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I’m also still wearing the knee brace and it’s helping on days when I’m on my feet a lot. I spent the weekend in New York and even though I took the subway more than usual and hopped in a few taxis for good measure, I still got 13,000 steps in on Sunday including a walk through Central Park. Thanks knee brace. I did some shopping for more leggings for under the brace and for short skirts and dresses to wear over the leggings. The brace presents some fashion challenges and I’m warmer than usual with black leggings on no matter what.

Image description: A photo of Sam just outside Central Park. I’m wearing black leggings, sandals, a sleeveless black jumper and a purse over my shoulder. Also, a knee brace. I’m smiling and the sun is shining.

I’m still going to physio and doing lots of knee-supporting exercises.

I still meet the conditions for knee replacement surgery (in both knees actually though only the left hurts) but neither of the surgeons I saw recommend it. I’m too young and I’m too active. The surgeons made me laugh, which is something, given the general message they had to deliver.

They said they like to make people happy. The person they make the most happy through knee replacement is somebody who arrives in their office, sad and older. Someone who just wants to walk to the grocery store without pain, the kind of person who says they want to lead a normal life, get a decent night’s sleep, and not suffer all the time. Knee replacement apparently makes that person very happy but they said for someone like me it wouldn’t make me happy.

Why not? Because I want to regain function and their line on knee replacement is that you shouldn’t do it to regain function, you should do it to lose pain. Also, knee replacements don’t last very long maybe 20 years and I’m young. I want to do things like ride my bike and some patients after knee replacement have difficulty bike riding because they don’t have the full range of motion back necessary for riding a bike.

So, no.

Instead they discussed a different surgery called high tibial osteotomy. That surgery involves breaking bones and resetting them so I have a bigger gap in my knee cap on the side that’s in a lot of pain. It’s a good sign that the brace helps because this does surgically what the brace does mechanically. But it’s not a permanent fix. There’s a chance the other side of my knee will become painful as arthritis advances. So it’s good for 2-10 years maybe. Also, it’s big deal surgery. Like knee replacement it’s months and months of recovery. I’d trade off 10 years of active living without pain for six months painful time consuming recovery but I’m not sure about 2 years. There are no magic globes I can peer in to see the future.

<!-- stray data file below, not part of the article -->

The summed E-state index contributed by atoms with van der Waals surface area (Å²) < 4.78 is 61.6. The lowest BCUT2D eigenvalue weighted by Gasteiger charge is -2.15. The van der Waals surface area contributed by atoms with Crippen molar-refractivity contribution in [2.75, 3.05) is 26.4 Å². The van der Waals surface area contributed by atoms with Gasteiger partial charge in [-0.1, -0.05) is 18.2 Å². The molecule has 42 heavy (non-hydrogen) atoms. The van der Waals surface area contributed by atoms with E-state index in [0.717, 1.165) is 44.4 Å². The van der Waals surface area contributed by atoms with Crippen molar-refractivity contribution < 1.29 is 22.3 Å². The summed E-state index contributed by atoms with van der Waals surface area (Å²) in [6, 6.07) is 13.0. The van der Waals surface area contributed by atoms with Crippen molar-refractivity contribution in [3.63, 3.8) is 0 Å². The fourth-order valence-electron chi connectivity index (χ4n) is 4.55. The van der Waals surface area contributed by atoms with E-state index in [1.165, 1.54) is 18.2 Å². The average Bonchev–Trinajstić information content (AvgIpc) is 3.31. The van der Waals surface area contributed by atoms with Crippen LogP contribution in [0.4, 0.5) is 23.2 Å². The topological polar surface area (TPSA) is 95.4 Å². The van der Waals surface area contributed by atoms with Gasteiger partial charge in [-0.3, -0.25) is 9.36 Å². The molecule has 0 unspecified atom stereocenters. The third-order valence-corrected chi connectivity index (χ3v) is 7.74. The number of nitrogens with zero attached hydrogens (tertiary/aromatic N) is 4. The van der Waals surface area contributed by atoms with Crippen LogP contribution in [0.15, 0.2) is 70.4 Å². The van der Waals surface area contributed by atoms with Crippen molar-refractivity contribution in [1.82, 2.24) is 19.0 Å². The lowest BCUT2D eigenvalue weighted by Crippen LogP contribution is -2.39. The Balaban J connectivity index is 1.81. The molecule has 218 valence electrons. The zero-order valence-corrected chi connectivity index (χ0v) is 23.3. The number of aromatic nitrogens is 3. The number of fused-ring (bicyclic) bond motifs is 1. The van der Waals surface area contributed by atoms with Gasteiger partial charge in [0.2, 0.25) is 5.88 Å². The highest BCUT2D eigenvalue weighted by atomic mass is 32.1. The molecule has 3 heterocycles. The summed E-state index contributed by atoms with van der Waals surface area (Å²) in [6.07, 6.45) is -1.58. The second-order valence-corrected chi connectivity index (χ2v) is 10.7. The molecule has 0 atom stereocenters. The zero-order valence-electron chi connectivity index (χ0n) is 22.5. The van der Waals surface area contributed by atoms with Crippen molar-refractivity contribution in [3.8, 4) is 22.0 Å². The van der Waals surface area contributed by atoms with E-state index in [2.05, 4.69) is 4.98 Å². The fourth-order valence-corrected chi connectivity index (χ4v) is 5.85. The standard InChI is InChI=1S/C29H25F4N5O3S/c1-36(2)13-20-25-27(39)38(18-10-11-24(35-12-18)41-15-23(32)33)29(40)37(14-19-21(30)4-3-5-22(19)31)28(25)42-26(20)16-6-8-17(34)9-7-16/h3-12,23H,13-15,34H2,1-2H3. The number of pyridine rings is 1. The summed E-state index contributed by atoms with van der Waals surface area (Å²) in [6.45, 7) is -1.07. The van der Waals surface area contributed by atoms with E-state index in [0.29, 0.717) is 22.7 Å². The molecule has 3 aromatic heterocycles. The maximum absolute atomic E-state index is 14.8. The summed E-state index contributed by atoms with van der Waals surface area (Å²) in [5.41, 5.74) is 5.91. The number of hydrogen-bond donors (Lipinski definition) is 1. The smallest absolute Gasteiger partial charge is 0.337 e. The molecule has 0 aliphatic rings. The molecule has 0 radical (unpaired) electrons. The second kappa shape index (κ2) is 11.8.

I’m trying to decide. See them again in three months.

In the meantime my fit feminist friend Sarah is having that same surgery. Wishing her well.

But the other depressing piece of news from the surgeons was the strong recommendation of weight loss, both as a way of avoiding surgery and as essential to recovering from it. Either way I should lose a lot of weight. It will definitely, they say, help with pain relief. The pain is all about weight bearing. That’s why downstairs is harder than up. It’s all about force on the kneecap. And as far as motivation goes this is pretty horrible pain. Like pain that makes hard to think about other things.

Now as I’ve said before I wish that it were the case that medical reasons for weight loss changed the facts. But that’s not so. Your body doesn’t care how good, how “pure” your motivation is. It’s still tough. It’s tough losing weight and tough keeping it off.

I don’t have any choice but to try. The worse case scenario is that I lose it, gain it back, and more and need knee replacement surgery. But that’s the same worst case scenario I face now. I’ve lost significant amounts of weight in my life, 70 lbs in grad school, 60 when I turned 40. The trick, the hard part, is keeping it off. This time, if I actually lose weight, I’ll be unicorn training, learning the habits of people who actually keep weight off.

Don’t worry. This won’t become a weight loss blog. Likely I’ll save any angst, any updates, to my monthly check in posts. I’ll also add content warnings.

I thought about leaving blogging but making this pain manageable and movement possible is a big part of my life right now. And I’m very much still a fit, feminist just one who is coping with injury and aging and hoping to keep in moving.

Wish me luck.

Up, still Snipe racing

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Our Snipe!